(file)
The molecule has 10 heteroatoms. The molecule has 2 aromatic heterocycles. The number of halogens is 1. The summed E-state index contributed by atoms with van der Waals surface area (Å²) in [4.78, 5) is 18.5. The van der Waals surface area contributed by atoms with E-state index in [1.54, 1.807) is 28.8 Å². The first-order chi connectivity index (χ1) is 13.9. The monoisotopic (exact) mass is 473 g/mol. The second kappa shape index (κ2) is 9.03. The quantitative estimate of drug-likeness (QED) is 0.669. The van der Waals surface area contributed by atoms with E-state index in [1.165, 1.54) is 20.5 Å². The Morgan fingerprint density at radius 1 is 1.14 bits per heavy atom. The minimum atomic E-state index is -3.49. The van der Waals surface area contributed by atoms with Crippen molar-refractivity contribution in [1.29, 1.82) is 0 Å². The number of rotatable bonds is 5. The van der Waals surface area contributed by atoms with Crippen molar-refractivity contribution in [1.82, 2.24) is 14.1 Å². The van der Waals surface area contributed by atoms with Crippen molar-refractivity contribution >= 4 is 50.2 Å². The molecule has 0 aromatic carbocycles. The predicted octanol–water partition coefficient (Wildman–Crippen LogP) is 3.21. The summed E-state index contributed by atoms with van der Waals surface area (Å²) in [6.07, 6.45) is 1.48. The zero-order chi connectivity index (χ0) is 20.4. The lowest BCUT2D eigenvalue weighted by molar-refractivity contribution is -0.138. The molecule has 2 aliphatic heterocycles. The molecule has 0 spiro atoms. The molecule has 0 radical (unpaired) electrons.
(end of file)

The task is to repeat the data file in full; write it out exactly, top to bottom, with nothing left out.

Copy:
The molecule has 10 heteroatoms. The molecule has 2 aromatic heterocycles. The number of halogens is 1. The summed E-state index contributed by atoms with van der Waals surface area (Å²) in [4.78, 5) is 18.5. The van der Waals surface area contributed by atoms with E-state index in [1.54, 1.807) is 28.8 Å². The first-order chi connectivity index (χ1) is 13.9. The monoisotopic (exact) mass is 473 g/mol. The second kappa shape index (κ2) is 9.03. The quantitative estimate of drug-likeness (QED) is 0.669. The van der Waals surface area contributed by atoms with E-state index in [1.165, 1.54) is 20.5 Å². The Morgan fingerprint density at radius 1 is 1.14 bits per heavy atom. The minimum atomic E-state index is -3.49. The van der Waals surface area contributed by atoms with Crippen molar-refractivity contribution in [1.29, 1.82) is 0 Å². The number of rotatable bonds is 5. The van der Waals surface area contributed by atoms with Crippen molar-refractivity contribution in [1.82, 2.24) is 14.1 Å². The van der Waals surface area contributed by atoms with Crippen molar-refractivity contribution >= 4 is 50.2 Å². The molecule has 0 aromatic carbocycles. The predicted octanol–water partition coefficient (Wildman–Crippen LogP) is 3.21. The summed E-state index contributed by atoms with van der Waals surface area (Å²) in [6.07, 6.45) is 1.48. The zero-order chi connectivity index (χ0) is 20.4. The lowest BCUT2D eigenvalue weighted by molar-refractivity contribution is -0.138. The molecule has 2 aliphatic heterocycles. The molecule has 0 spiro atoms. The molecule has 0 radical (unpaired) electrons.